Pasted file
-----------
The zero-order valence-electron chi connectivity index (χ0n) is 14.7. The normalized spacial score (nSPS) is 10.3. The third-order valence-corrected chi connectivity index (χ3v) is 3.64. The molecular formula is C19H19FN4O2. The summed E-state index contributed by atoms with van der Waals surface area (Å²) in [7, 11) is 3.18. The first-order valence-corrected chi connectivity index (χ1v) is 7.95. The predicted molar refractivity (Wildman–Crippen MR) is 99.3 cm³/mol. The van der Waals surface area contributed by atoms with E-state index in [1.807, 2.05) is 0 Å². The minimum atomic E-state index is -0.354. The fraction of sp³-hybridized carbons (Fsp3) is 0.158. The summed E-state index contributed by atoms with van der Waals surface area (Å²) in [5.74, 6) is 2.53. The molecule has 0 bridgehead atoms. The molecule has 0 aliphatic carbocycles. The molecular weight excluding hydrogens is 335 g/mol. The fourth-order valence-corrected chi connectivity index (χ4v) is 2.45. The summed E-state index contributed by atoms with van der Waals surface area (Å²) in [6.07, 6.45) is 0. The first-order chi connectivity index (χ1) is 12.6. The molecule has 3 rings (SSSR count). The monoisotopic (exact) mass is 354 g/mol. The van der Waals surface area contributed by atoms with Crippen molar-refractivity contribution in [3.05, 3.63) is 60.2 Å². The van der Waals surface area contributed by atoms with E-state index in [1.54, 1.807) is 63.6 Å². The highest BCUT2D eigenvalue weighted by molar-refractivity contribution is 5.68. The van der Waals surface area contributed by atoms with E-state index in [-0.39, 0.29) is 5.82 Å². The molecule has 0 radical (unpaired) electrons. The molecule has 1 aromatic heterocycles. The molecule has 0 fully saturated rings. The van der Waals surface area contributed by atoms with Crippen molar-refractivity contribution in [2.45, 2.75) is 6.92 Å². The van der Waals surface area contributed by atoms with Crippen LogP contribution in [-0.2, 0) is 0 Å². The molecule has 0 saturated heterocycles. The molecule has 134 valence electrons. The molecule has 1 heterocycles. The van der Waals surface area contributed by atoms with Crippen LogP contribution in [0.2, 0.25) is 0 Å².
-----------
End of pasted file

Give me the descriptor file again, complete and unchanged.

The zero-order valence-electron chi connectivity index (χ0n) is 14.7. The normalized spacial score (nSPS) is 10.3. The third-order valence-corrected chi connectivity index (χ3v) is 3.64. The molecular formula is C19H19FN4O2. The summed E-state index contributed by atoms with van der Waals surface area (Å²) in [7, 11) is 3.18. The first-order valence-corrected chi connectivity index (χ1v) is 7.95. The predicted molar refractivity (Wildman–Crippen MR) is 99.3 cm³/mol. The van der Waals surface area contributed by atoms with E-state index in [1.807, 2.05) is 0 Å². The minimum atomic E-state index is -0.354. The fraction of sp³-hybridized carbons (Fsp3) is 0.158. The summed E-state index contributed by atoms with van der Waals surface area (Å²) in [5.74, 6) is 2.53. The molecule has 0 bridgehead atoms. The molecule has 0 aliphatic carbocycles. The molecular weight excluding hydrogens is 335 g/mol. The fourth-order valence-corrected chi connectivity index (χ4v) is 2.45. The summed E-state index contributed by atoms with van der Waals surface area (Å²) in [6.07, 6.45) is 0. The first-order chi connectivity index (χ1) is 12.6. The molecule has 3 rings (SSSR count). The monoisotopic (exact) mass is 354 g/mol. The van der Waals surface area contributed by atoms with Crippen molar-refractivity contribution in [3.05, 3.63) is 60.2 Å². The van der Waals surface area contributed by atoms with E-state index in [1.54, 1.807) is 63.6 Å². The highest BCUT2D eigenvalue weighted by molar-refractivity contribution is 5.68. The van der Waals surface area contributed by atoms with E-state index in [-0.39, 0.29) is 5.82 Å². The molecule has 0 radical (unpaired) electrons. The molecule has 1 aromatic heterocycles. The molecule has 0 fully saturated rings. The van der Waals surface area contributed by atoms with Crippen molar-refractivity contribution in [2.45, 2.75) is 6.92 Å². The van der Waals surface area contributed by atoms with Crippen LogP contribution in [-0.2, 0) is 0 Å². The molecule has 0 saturated heterocycles. The molecule has 134 valence electrons. The molecule has 1 heterocycles. The van der Waals surface area contributed by atoms with Crippen LogP contribution in [0.2, 0.25) is 0 Å².